Besides, as a young university professor graduated in philosophy and recently having published a book  which – although its mainly philosophic content – I had expressly dedicated it to an Indian leader of the agriculture workers (Moises Huentelaf, who fallen death 1972 by the bullets of the powerful landowners of Southern Chile), I was indeed considered by the military among the so called “left intellectuals”. Not to mention I had published articles in the independent leftist magazine “Punto Final”. And “worst” of all, I have been one of the founders of MIR back in October 1965 and also co author, together with long-time friend Miguel Enríquez (MIR’s leader) and his brother Marco Antonio, of the first “Tesis politico-militar” of MIR approved in the constituent congress .
Pinochet coup had started in the Navy base in Valparaiso and coordinated with Army troops in Santiago. They were now moving around the President Palace “La Moneda” in downtown Santiago. From the Enríquez’s place I called the “central” but it was not operative that early. In the meantime we saw the army trucks, full lasted with soldiers, going in dirección to the university campus. At aprox. 10.30 I made finally contact and I was given a “punto” (meeting point) in Concepción downtown, specifically at the exit Maipú Street of Galería Rialto (if I remeber the name well), to receive details of the orders. At that times MIR had prepared, nation-wide among its core organization, a military-political organization based in the “GPM-structures” (“grupos político-militares”). This means that every single militant, regardless his/her public political commitment, was member of a concrete GPM. These GPMs, also called “structures”, were in turn organised in clandestine military-political cells (“las bases”).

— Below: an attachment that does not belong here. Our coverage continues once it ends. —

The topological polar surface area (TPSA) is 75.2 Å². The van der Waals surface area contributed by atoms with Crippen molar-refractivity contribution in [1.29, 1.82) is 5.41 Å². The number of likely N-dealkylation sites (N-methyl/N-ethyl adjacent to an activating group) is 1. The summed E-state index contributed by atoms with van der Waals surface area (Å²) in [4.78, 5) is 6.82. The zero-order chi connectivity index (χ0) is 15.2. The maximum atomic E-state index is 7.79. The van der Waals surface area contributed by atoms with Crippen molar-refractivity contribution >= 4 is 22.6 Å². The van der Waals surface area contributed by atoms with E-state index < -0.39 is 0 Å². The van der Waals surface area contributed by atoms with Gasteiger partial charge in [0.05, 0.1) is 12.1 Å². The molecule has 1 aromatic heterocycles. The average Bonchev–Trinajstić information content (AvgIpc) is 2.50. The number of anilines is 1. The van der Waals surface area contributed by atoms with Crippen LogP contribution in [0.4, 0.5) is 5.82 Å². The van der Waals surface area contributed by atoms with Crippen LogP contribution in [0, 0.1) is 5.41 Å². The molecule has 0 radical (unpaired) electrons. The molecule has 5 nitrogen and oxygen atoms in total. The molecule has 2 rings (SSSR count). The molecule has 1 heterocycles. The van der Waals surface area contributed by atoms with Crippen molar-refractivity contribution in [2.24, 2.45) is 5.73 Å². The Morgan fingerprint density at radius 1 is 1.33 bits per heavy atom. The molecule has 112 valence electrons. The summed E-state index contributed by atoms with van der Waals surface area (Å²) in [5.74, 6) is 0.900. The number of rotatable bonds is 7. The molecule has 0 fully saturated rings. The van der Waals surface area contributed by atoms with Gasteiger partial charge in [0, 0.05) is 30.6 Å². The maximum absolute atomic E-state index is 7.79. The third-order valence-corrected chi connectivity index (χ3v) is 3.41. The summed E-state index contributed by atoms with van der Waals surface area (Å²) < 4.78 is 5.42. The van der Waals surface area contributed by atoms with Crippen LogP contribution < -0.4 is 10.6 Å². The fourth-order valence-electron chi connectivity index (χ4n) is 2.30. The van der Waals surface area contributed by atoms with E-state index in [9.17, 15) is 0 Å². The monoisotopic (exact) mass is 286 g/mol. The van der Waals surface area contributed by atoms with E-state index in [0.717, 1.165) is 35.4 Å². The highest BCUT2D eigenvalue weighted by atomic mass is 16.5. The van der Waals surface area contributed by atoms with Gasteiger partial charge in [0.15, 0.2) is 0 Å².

In my particular case, being at that time working clandestine at the Organization detail of the Regional Committee, my GPM was the one called “the centralized structure” and my operative cell was the detail itself, integrated at that time by five members (of whom three have survived, all of us living in different countries in Europe). The main contingency strategy of MIR for the eventuality of a putsch was contained in the nation-wide “Plan militar de emergencia” (PME), according to which every single GPM, and its turn every concrete cell, had a previously assigned geographic area to act upon politically and militarily during the planned resistance.